Well... yes. A lot of universities are not going to like what I say, but truth to be told, what you need are 2 things. Passion and Commitment.
Passion in technology. To truly love what you do, to get excited when you learn something new. Technology is an ever growing field that requires constant learning and development. Without it, your skills learnt up during uni days will be fast outdated.
When I interview individuals for junior roles, what I always ask is what side projects have they done. Any passionate developer will always have side projects because their curiosity will always get the better of them. They just want to build and learn new things. This is one of the hallmarks of a truly good developer. Someone that loves to explore, tinker and always being curious.
Commitment is another aspect. Commitment to continuously develop and build your skills. There will be times where things are new and you are uncertain how to do something. It requires patience and commitment to work at it and build up your skill level in that area. The constant youtubing, reading up on articles and practice is what will improve your skill and get you to that next level.
I'm saying yes, provided you have the top 2 criteria's above. It's not about the degree, or what uni you came from. It's about what you can do, have done and will be able to do on the job. It's about how independent you can be on your own, how you solve problems on your own and learn up new skills fast.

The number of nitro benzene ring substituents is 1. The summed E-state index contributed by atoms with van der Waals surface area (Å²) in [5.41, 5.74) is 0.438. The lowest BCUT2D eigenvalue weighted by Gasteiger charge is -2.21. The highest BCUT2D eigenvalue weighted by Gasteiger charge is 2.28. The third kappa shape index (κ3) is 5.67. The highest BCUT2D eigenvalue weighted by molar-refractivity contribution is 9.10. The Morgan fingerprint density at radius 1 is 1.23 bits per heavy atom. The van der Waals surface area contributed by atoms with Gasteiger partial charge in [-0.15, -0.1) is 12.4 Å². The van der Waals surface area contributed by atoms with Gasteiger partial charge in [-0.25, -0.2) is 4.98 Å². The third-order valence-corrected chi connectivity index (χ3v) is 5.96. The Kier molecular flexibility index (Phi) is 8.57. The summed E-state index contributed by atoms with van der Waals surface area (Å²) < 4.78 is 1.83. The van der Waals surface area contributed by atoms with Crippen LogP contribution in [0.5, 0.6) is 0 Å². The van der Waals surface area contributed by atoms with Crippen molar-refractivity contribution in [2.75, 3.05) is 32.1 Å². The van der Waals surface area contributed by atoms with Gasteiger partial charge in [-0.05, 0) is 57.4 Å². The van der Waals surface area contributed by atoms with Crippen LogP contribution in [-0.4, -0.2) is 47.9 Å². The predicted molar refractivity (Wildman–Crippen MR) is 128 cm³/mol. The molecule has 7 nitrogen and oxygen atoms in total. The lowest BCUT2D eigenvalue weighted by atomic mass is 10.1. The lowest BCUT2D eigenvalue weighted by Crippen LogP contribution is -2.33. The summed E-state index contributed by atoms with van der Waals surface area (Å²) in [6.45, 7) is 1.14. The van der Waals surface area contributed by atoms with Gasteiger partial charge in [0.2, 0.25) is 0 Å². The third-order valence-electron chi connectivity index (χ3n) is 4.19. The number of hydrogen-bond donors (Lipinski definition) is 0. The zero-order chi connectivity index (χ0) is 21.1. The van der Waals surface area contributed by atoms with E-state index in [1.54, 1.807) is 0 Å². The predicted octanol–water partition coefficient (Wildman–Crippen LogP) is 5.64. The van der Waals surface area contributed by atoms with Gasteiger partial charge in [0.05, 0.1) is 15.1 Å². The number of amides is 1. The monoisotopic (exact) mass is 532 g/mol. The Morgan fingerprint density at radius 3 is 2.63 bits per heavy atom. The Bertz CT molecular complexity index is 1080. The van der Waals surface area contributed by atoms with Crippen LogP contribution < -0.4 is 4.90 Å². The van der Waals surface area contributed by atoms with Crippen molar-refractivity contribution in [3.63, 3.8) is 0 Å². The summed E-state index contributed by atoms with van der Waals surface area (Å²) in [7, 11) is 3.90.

Whoa whoa, hold on. I'm not saying that uni is bad. I'm just saying you do not need a degree to get a great paying job. You still can go to Uni and be a rock star coder when you get out. But what I am saying is that there's many other ways, often cheaper faster and better ways to get you on your journey towards being that master coder.
The issue with universities is that it's too exam oriented. There's a syllabus you have to follow. It often stops students from being curious, from going out of the syllabus and learning new things on their own, just because it's not in the exam topics for that semester.
- Ming (A hacker at The Hacker Collective)
What is it all about? We believe that whilst you don't need a degree, individuals learn the best when they are in a group, learning together and going through the challenges together. They have a general guide that will direct them on their learning path towards mastery. At The Hacker Collective. we believe this is the best and fastest way to upskill yourself towards being a job ready coder.
We offer 2 things that we believe are key to high performance group learning
1) A strong passionate group of individuals that have a common goal (to become job
2) A road map that guides the group towards a common learning path, so individuals are
not lost. They have a general idea, but are required to find their own way along this
Want to find out more about High Performance Self Directed Learning Groups? https://sigmaschool.co/
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